Does Dartmouth have school/town spirit? No, it does not.

Does Dartmouth have school/town spirit? No, it does not.

While the celebration of the 350th anniversary of the Town of Dartmouth approaches, people are buzzing about in preparation for the pride-filled event. Many, however, are not concerned with town pride, or do not feel that it is worth the effort. Dartmouth does not have the pride and participation that many feel it could within the town itself or at DHS.

In the town itself, there is a substantial amount of pride and community surrounding events such as children’s sports games and parades. In contrast, some people like senior Kate Cummings feel that, “as a whole community, the Town of Dartmouth slacks in the aspect of coming together.”

During the recent Memorial Day parade, though many people appeared for the event, the audience was smaller than had been seen in previous years. The middle school band could not be heard marching down the street and the fire trucks didn’t throw the candy out to the kids like they used to. Pride in Dartmouth as a town is difficult to see ordinarily. However, there will always be moments of community which make us feel proud to live where we do.

At DHS the attitude toward school pride is different and somewhat complicated. Junior Glenna Forgue said, “I think we only have school spirit when we want,” meaning that students participate in only the events they really want to support. This can be seen at guest speaker events and yearbook information sessions, where many students shy away from displaying their true concern for school pride, instead opting for humorous remarks about the person speaking.

For some students, particularly those who aren’t athletes, occurrences of student support are few and far between. “You don’t see [students] lining up out the door to see the plays and musicals or congratulating the Math Team after they’ve won,” said sophomore Emma Clune.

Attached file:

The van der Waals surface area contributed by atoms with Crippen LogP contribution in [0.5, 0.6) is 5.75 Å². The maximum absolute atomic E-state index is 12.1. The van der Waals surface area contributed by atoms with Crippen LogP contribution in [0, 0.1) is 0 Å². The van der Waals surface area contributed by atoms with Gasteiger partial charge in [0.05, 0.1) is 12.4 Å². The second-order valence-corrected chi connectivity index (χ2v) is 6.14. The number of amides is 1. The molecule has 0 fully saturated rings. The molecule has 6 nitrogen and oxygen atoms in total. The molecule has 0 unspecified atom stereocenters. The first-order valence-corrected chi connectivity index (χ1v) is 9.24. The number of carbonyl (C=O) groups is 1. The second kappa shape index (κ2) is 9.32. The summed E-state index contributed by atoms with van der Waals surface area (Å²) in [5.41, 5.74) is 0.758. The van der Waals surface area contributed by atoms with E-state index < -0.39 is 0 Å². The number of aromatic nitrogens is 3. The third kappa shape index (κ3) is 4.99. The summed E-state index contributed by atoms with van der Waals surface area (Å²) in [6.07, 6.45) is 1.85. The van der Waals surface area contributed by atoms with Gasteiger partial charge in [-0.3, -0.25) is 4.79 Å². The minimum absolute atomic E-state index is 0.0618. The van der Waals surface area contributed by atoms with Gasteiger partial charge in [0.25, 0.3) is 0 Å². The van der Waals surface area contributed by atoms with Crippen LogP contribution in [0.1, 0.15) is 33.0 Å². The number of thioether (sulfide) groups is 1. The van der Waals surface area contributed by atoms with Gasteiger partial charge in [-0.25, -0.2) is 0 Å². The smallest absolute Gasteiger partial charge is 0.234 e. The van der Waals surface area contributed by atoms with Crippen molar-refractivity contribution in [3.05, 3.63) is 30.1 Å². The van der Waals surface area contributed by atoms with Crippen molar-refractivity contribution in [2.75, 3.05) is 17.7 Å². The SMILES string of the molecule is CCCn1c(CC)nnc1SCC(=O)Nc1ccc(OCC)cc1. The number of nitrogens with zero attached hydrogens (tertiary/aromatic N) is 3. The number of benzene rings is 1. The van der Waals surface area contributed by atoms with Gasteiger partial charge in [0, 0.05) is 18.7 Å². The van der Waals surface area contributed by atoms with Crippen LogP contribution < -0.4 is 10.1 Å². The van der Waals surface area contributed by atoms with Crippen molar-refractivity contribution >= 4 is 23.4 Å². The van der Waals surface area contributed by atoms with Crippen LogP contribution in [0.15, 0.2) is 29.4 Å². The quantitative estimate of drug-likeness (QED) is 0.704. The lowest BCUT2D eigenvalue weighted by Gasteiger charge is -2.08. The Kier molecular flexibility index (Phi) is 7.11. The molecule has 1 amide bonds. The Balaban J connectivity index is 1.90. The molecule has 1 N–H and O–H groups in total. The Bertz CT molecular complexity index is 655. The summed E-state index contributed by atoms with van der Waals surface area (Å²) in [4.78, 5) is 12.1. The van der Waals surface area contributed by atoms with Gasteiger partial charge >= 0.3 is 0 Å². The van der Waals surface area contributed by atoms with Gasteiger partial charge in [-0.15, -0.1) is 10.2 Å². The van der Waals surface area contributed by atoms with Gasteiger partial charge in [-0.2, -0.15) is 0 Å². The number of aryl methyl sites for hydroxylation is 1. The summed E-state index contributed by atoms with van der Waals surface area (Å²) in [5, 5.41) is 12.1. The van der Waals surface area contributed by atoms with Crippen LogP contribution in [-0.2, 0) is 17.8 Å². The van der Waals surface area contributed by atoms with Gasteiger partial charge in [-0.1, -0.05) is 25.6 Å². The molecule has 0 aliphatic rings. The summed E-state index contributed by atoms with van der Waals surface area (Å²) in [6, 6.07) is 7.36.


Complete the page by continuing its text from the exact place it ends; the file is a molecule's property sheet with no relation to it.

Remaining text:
During the beginning of the winter season for this school year, there was a noted lack of participation and support from the DHS community at the basketball games. This was so significant that there were even morning announcements telling students to come support their teams. Even sports, one of the most heavily supported extracurriculars at DHS, has suffered from lack of spirit and pride among the students.

DHS is a very athletic-focused school. “Although this is inevitable in a high school, at DHS the majority of the ‘popular’ crowd are the athletes,” said a DHS student. “I feel as if no one cares about the other programs within the school, so it’s hard for me to be proud of what I’m involved in.” Students, like this one, who are involved in the arts and sciences feel that most of the support from the school goes to the athletes and does not truly consider the other talented people at DHS.

Another source of school pride dwindling stems from the system itself. Graduating Senior Alex Tjersland said, “There is no school pride because the school is not viewed as a source of enrichment, rather as a game that is reluctantly played by students so they can move on in their lives.”

Students at DHS are generally reserved when it comes to displaying school spirit, particularly during ordinary days. Forgue said, “During spirit week and football and hockey games, we’re all for Dartmouth High, but once that’s over [many students] hate basically everything about the school.”

That being said, another student said he can proudly say, “I go to Dartmouth and have had an incredible experience thus far,” but he also thinks he could have shown more school spirit during his time here. Students at DHS don’t always display the most school pride, but many students would be proud to say they graduated from Dartmouth.

People on average would rather complain about the school system or the road conditions than the recent refurbishing of the dock at Apponagansett Park and success of the #letAshlynwalk protest. It is true that some pride can be seen at the gatherings and community events which parents and reluctant teens drag themselves to, but the day-by-day pride which Dartmouth and DHS share is something that cannot be easily seen. Pride and community participation in Dartmouth both as a town and a school are things not often found in daily life.